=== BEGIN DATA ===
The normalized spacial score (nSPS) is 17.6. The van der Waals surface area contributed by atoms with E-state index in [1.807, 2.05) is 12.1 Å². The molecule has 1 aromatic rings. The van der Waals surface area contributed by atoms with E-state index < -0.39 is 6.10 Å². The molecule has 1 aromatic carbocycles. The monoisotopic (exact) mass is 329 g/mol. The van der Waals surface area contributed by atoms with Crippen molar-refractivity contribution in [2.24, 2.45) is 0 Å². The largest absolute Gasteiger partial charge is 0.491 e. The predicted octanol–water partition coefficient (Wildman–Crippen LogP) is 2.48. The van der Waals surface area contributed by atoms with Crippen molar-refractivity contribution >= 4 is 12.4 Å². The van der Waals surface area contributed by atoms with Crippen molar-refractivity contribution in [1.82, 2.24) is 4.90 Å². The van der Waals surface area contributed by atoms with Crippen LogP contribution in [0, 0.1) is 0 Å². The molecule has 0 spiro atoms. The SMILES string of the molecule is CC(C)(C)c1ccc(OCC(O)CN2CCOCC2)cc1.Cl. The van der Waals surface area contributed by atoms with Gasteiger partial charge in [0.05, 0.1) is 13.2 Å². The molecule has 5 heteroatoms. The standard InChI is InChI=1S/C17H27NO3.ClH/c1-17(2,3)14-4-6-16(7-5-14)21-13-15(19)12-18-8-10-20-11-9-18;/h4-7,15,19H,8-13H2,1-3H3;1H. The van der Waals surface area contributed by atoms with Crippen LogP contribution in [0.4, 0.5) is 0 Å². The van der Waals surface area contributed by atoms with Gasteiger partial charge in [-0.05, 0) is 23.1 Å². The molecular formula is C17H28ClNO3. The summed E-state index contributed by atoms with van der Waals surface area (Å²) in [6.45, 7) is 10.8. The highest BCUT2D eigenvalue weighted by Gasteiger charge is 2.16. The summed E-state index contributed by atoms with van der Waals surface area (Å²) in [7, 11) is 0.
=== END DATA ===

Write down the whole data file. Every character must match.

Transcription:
The normalized spacial score (nSPS) is 17.6. The van der Waals surface area contributed by atoms with E-state index in [1.807, 2.05) is 12.1 Å². The molecule has 1 aromatic rings. The van der Waals surface area contributed by atoms with E-state index < -0.39 is 6.10 Å². The molecule has 1 aromatic carbocycles. The monoisotopic (exact) mass is 329 g/mol. The van der Waals surface area contributed by atoms with Crippen molar-refractivity contribution in [2.24, 2.45) is 0 Å². The largest absolute Gasteiger partial charge is 0.491 e. The predicted octanol–water partition coefficient (Wildman–Crippen LogP) is 2.48. The van der Waals surface area contributed by atoms with Crippen molar-refractivity contribution >= 4 is 12.4 Å². The van der Waals surface area contributed by atoms with Crippen molar-refractivity contribution in [1.82, 2.24) is 4.90 Å². The van der Waals surface area contributed by atoms with Crippen LogP contribution in [0, 0.1) is 0 Å². The molecule has 0 spiro atoms. The SMILES string of the molecule is CC(C)(C)c1ccc(OCC(O)CN2CCOCC2)cc1.Cl. The van der Waals surface area contributed by atoms with Gasteiger partial charge in [0.05, 0.1) is 13.2 Å². The molecule has 5 heteroatoms. The standard InChI is InChI=1S/C17H27NO3.ClH/c1-17(2,3)14-4-6-16(7-5-14)21-13-15(19)12-18-8-10-20-11-9-18;/h4-7,15,19H,8-13H2,1-3H3;1H. The van der Waals surface area contributed by atoms with Crippen LogP contribution in [0.4, 0.5) is 0 Å². The van der Waals surface area contributed by atoms with Gasteiger partial charge in [-0.05, 0) is 23.1 Å². The molecular formula is C17H28ClNO3. The summed E-state index contributed by atoms with van der Waals surface area (Å²) in [6.45, 7) is 10.8. The highest BCUT2D eigenvalue weighted by Gasteiger charge is 2.16. The summed E-state index contributed by atoms with van der Waals surface area (Å²) in [7, 11) is 0.